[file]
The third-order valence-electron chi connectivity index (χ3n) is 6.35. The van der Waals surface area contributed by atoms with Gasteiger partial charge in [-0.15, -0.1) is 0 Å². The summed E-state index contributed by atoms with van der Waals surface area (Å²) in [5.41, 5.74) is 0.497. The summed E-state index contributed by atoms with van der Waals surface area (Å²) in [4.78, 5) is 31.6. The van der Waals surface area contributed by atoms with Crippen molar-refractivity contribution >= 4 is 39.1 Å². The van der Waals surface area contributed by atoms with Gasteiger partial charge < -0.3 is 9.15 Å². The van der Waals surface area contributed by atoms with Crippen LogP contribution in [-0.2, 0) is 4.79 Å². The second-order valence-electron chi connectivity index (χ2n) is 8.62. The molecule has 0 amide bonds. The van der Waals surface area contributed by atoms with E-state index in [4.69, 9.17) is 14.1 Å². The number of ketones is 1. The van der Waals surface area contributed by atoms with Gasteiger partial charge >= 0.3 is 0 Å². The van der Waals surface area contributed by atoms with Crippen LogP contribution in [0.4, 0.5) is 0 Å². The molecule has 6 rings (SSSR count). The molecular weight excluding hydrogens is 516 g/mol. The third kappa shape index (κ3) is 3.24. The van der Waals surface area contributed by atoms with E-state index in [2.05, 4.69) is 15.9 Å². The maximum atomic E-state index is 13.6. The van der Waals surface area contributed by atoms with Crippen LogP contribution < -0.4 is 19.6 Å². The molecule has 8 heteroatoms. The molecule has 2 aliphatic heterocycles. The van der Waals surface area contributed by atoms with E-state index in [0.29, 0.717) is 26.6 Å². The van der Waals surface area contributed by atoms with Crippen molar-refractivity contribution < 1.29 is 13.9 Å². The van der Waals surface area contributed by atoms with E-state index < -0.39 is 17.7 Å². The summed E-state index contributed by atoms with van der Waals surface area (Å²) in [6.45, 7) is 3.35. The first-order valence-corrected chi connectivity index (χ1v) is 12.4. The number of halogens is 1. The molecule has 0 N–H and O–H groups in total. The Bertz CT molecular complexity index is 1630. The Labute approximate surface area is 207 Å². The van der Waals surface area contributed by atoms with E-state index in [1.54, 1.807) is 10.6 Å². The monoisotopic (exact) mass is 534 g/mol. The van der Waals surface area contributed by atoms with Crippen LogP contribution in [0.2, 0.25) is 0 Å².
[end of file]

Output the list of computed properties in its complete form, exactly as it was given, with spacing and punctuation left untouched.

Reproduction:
The third-order valence-electron chi connectivity index (χ3n) is 6.35. The van der Waals surface area contributed by atoms with Gasteiger partial charge in [-0.15, -0.1) is 0 Å². The summed E-state index contributed by atoms with van der Waals surface area (Å²) in [5.41, 5.74) is 0.497. The summed E-state index contributed by atoms with van der Waals surface area (Å²) in [4.78, 5) is 31.6. The van der Waals surface area contributed by atoms with Crippen molar-refractivity contribution >= 4 is 39.1 Å². The van der Waals surface area contributed by atoms with Gasteiger partial charge < -0.3 is 9.15 Å². The van der Waals surface area contributed by atoms with Crippen LogP contribution in [-0.2, 0) is 4.79 Å². The second-order valence-electron chi connectivity index (χ2n) is 8.62. The molecule has 0 amide bonds. The van der Waals surface area contributed by atoms with E-state index in [4.69, 9.17) is 14.1 Å². The number of ketones is 1. The van der Waals surface area contributed by atoms with Gasteiger partial charge >= 0.3 is 0 Å². The van der Waals surface area contributed by atoms with Crippen LogP contribution in [0.4, 0.5) is 0 Å². The molecule has 6 rings (SSSR count). The molecular weight excluding hydrogens is 516 g/mol. The third kappa shape index (κ3) is 3.24. The van der Waals surface area contributed by atoms with E-state index in [2.05, 4.69) is 15.9 Å². The maximum atomic E-state index is 13.6. The van der Waals surface area contributed by atoms with Crippen LogP contribution < -0.4 is 19.6 Å². The molecule has 8 heteroatoms. The molecule has 2 aliphatic heterocycles. The van der Waals surface area contributed by atoms with E-state index in [0.29, 0.717) is 26.6 Å². The van der Waals surface area contributed by atoms with Crippen molar-refractivity contribution < 1.29 is 13.9 Å². The van der Waals surface area contributed by atoms with E-state index < -0.39 is 17.7 Å². The summed E-state index contributed by atoms with van der Waals surface area (Å²) in [6.45, 7) is 3.35. The first-order valence-corrected chi connectivity index (χ1v) is 12.4. The number of halogens is 1. The molecule has 0 N–H and O–H groups in total. The Bertz CT molecular complexity index is 1630. The Labute approximate surface area is 207 Å². The van der Waals surface area contributed by atoms with E-state index in [1.54, 1.807) is 10.6 Å². The monoisotopic (exact) mass is 534 g/mol. The van der Waals surface area contributed by atoms with Crippen LogP contribution in [0.2, 0.25) is 0 Å².